WHY THE CLEAN AIR ACT NEEDS NEW SOURCE REVIEW
By Leon G. Billings
President Bush has proposed to repeal a critical component of the Clean Air Act, a component designed to achieve the law's key objectives, including protection of public health.
As a counter to the "spin" by the White House and its fund-raising friends in the energy industry, it might be useful to recall why and how Congress adopted this provision in the first place. The dispute is over "new source review" -- techno-speak for one of the 1970 Clean Air Act's most innovative provisions.
When Congress wrote the landmark 1970 law, then Senator Edmund Muskie of Maine, the law's primary parent, sought to make sure that public health protection was its legal foundation. But when it came to specific regulation of the electric power industry, Muskie faced two competing realities: (1) the influence of the coal industry and Midwestern senators, including his committee chairman, Jennings Randolph of West Virginia; and (2) the economic realities of air pollution investment.
Randolph did not want to impose any pollution controls on electric power plants if that would jeopardize the jobs of unionized high sulfur coal miners in Appalachia. His kinship with both the mining industry and the mine unions made him a formidable foe of aggressive regulation of power plant emissions. And Randolph knew that the power companies would be able to disperse their pollution through super-tall smokestacks and so could probably minimize actual pollution controls.
At the same time, Muskie knew it would be a hard sell to require pollution controls on major existing sources of pollution because companies had already made significant investments in those facilities. But he also knew that when business wanted to invest in a new plant, it would be harder for them to argue against state-of-the art pollution controls. Muskie also knew that the unions and most of his colleagues didn't want companies to be free to shop for "pollution havens" and to relocate jobs in states where pollution control was not a priority.
And so Muskie forged a compromise -- one aimed not only at protecting public health, but at promoting the development of pollution control technology and assuring its widespread application over time. His plan, adopted unanimously by the Senate, required new industrial facilities, including electric power plants, to use the best available pollution control technology.
In a logical extension of that theory, Muskie and his colleagues also demanded that best available control technology be required for any manufacturer or electric company which invested in a "major" modification of an existing plant. That way, as companies modernized factories and power plants, they would also invest in modern air pollution controls -- and thus reduce their pollution over time. Muskie and his colleagues intended that, as industry rebuilt existing factories, new, modern pollution controls would be installed.
As the Clean Air Act evolved, this "new source review" provision took on added importance. In 1977, Congress decided that new plants -- or major plant upgrades -- should be reviewed to make sure that they did not harm communities with existing air pollution problems. Similar reviews were required to prevent pollution that could damage national parks and wilderness areas. Later, during the Clinton Administration, new source review became the mechanism by which new sources were reviewed to make sure that they did not mar scenic vistas in national parks.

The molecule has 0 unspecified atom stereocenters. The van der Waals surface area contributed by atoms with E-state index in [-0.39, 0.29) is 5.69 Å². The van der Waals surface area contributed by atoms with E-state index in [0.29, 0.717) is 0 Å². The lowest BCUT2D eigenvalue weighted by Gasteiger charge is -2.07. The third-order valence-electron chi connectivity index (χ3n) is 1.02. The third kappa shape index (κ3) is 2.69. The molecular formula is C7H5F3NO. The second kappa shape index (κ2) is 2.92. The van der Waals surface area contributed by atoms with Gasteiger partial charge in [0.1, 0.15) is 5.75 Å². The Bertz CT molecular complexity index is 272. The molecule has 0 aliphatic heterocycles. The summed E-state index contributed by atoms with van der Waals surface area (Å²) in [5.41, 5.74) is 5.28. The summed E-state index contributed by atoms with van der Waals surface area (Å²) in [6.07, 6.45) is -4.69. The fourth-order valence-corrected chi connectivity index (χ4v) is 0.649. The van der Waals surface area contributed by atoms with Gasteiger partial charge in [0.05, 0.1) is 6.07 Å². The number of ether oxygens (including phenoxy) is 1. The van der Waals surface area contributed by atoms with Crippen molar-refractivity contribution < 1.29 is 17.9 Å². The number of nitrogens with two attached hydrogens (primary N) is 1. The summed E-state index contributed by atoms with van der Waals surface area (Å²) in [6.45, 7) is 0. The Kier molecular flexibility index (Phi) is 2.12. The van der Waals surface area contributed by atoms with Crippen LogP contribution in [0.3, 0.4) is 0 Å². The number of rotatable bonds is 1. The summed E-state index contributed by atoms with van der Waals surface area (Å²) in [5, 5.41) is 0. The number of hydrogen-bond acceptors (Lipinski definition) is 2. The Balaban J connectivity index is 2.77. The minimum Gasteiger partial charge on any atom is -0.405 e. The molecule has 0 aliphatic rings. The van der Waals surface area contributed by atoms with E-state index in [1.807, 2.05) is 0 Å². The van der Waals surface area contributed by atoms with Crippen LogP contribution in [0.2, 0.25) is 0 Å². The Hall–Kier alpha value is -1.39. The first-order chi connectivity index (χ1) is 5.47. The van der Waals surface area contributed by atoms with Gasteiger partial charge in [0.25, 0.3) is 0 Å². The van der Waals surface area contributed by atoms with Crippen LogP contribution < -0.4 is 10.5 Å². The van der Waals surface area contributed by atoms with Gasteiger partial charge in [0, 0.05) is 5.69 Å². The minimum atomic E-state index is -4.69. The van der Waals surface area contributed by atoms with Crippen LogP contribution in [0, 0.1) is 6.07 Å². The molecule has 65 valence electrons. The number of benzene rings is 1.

In 1999, following a massive investigation, the Justice Department brought suit against major electric power companies and other big polluters, accusing them of illegally ignoring new source review and, in effect, rebuilding dozens of electric power plants without installing modern pollution controls. Were he alive today, Ed Muskie would have applauded the decision to enforce the law, finally.
But now, the Bush Administration seeks to eliminate the requirement that new pollution control technology follow new plant investment. And no wonder: powerful polluters such as the Southern Company are betting that their political connections -- including paid lobbyists Haley Barbour, Republican National Committee Chairman Mark Racicot, and former White House Counsel C. Boyden Gray -- can get them off the hook.
For nearly three decades, Clean Air Act antagonists have tried to undermine health-based clean air standards. The courts have now slammed the door on those attacks. So, the opponents of clean air have found a new approach to minimize pollution control investment and maximize the opportunity to pollute the environment.
Without new source review, there will be no protection for America's endless vistas in the West. Without new source review, there will be no protection for our parks and wilderness areas. Without new source review, a fundamental technology-forcing aspect of the Clean Air Act will disappear. And without new source review, there will be no requirement that either new or significantly altered existing pollution sources maximize their pollution reduction.
(Leon G. Billings, president of the nonprofit Clean Air Trust, was the top environmental aide to Senator Edmund Muskie. He also serves as a member of the Maryland Legislature. Contact him by phone at 202-785-9625)